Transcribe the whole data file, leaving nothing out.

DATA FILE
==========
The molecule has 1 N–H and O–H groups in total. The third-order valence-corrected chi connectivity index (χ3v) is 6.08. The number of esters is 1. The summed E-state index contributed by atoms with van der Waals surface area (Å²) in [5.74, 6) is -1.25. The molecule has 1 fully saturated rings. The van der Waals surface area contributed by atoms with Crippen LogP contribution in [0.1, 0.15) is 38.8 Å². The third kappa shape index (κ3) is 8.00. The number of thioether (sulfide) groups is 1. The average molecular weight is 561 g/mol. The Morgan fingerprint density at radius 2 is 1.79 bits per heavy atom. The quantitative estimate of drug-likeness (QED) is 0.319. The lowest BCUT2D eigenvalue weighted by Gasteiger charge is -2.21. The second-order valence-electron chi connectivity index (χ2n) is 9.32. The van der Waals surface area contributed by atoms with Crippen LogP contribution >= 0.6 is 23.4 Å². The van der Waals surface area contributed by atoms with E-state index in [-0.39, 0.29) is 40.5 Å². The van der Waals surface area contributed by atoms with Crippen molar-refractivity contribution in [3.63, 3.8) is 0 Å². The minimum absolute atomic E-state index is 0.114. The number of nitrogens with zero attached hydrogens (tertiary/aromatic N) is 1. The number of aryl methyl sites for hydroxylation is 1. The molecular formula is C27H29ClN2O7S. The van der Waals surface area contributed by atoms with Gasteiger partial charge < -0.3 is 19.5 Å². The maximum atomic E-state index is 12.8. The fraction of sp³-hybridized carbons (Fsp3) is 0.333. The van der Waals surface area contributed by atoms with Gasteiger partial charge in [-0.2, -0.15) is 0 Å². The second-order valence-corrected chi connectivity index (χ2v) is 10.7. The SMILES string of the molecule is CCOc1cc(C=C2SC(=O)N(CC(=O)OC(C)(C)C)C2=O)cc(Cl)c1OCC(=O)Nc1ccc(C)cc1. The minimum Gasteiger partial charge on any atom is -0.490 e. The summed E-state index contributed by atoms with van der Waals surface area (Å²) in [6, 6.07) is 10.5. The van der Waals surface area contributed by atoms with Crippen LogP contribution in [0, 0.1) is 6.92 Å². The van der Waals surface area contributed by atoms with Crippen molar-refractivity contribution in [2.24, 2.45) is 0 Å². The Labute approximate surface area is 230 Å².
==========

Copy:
The molecule has 1 N–H and O–H groups in total. The third-order valence-corrected chi connectivity index (χ3v) is 6.08. The number of esters is 1. The summed E-state index contributed by atoms with van der Waals surface area (Å²) in [5.74, 6) is -1.25. The molecule has 1 fully saturated rings. The van der Waals surface area contributed by atoms with Crippen LogP contribution in [0.1, 0.15) is 38.8 Å². The third kappa shape index (κ3) is 8.00. The number of thioether (sulfide) groups is 1. The average molecular weight is 561 g/mol. The Morgan fingerprint density at radius 2 is 1.79 bits per heavy atom. The quantitative estimate of drug-likeness (QED) is 0.319. The lowest BCUT2D eigenvalue weighted by Gasteiger charge is -2.21. The second-order valence-electron chi connectivity index (χ2n) is 9.32. The van der Waals surface area contributed by atoms with Crippen LogP contribution >= 0.6 is 23.4 Å². The van der Waals surface area contributed by atoms with E-state index in [-0.39, 0.29) is 40.5 Å². The van der Waals surface area contributed by atoms with Crippen molar-refractivity contribution in [3.63, 3.8) is 0 Å². The minimum absolute atomic E-state index is 0.114. The number of nitrogens with zero attached hydrogens (tertiary/aromatic N) is 1. The number of aryl methyl sites for hydroxylation is 1. The molecular formula is C27H29ClN2O7S. The van der Waals surface area contributed by atoms with Gasteiger partial charge < -0.3 is 19.5 Å². The maximum atomic E-state index is 12.8. The fraction of sp³-hybridized carbons (Fsp3) is 0.333. The van der Waals surface area contributed by atoms with Gasteiger partial charge in [-0.2, -0.15) is 0 Å². The second-order valence-corrected chi connectivity index (χ2v) is 10.7. The SMILES string of the molecule is CCOc1cc(C=C2SC(=O)N(CC(=O)OC(C)(C)C)C2=O)cc(Cl)c1OCC(=O)Nc1ccc(C)cc1. The minimum Gasteiger partial charge on any atom is -0.490 e. The summed E-state index contributed by atoms with van der Waals surface area (Å²) in [6, 6.07) is 10.5. The van der Waals surface area contributed by atoms with Crippen LogP contribution in [0, 0.1) is 6.92 Å². The van der Waals surface area contributed by atoms with Crippen molar-refractivity contribution in [2.24, 2.45) is 0 Å². The Labute approximate surface area is 230 Å².